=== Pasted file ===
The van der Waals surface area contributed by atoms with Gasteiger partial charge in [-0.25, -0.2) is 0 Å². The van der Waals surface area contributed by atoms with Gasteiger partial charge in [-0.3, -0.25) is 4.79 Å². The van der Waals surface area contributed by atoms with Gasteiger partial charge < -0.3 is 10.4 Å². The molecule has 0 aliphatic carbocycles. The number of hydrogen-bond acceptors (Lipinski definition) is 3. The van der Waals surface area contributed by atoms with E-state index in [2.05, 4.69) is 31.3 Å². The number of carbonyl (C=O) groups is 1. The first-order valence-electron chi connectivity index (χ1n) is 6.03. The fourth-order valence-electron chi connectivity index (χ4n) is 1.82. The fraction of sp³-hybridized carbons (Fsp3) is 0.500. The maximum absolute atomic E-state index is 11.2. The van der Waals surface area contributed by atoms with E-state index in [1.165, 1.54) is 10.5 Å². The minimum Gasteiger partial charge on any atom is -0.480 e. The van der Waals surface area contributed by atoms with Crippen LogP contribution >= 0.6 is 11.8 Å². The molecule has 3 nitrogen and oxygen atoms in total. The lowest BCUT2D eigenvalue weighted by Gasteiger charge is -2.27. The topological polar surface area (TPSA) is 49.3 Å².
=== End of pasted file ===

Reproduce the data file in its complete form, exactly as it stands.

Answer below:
The van der Waals surface area contributed by atoms with Gasteiger partial charge in [-0.25, -0.2) is 0 Å². The van der Waals surface area contributed by atoms with Gasteiger partial charge in [-0.3, -0.25) is 4.79 Å². The van der Waals surface area contributed by atoms with Gasteiger partial charge < -0.3 is 10.4 Å². The molecule has 0 aliphatic carbocycles. The number of hydrogen-bond acceptors (Lipinski definition) is 3. The van der Waals surface area contributed by atoms with E-state index in [2.05, 4.69) is 31.3 Å². The number of carbonyl (C=O) groups is 1. The first-order valence-electron chi connectivity index (χ1n) is 6.03. The fourth-order valence-electron chi connectivity index (χ4n) is 1.82. The fraction of sp³-hybridized carbons (Fsp3) is 0.500. The maximum absolute atomic E-state index is 11.2. The van der Waals surface area contributed by atoms with E-state index in [1.165, 1.54) is 10.5 Å². The minimum Gasteiger partial charge on any atom is -0.480 e. The van der Waals surface area contributed by atoms with Crippen LogP contribution >= 0.6 is 11.8 Å². The molecule has 3 nitrogen and oxygen atoms in total. The lowest BCUT2D eigenvalue weighted by Gasteiger charge is -2.27. The topological polar surface area (TPSA) is 49.3 Å².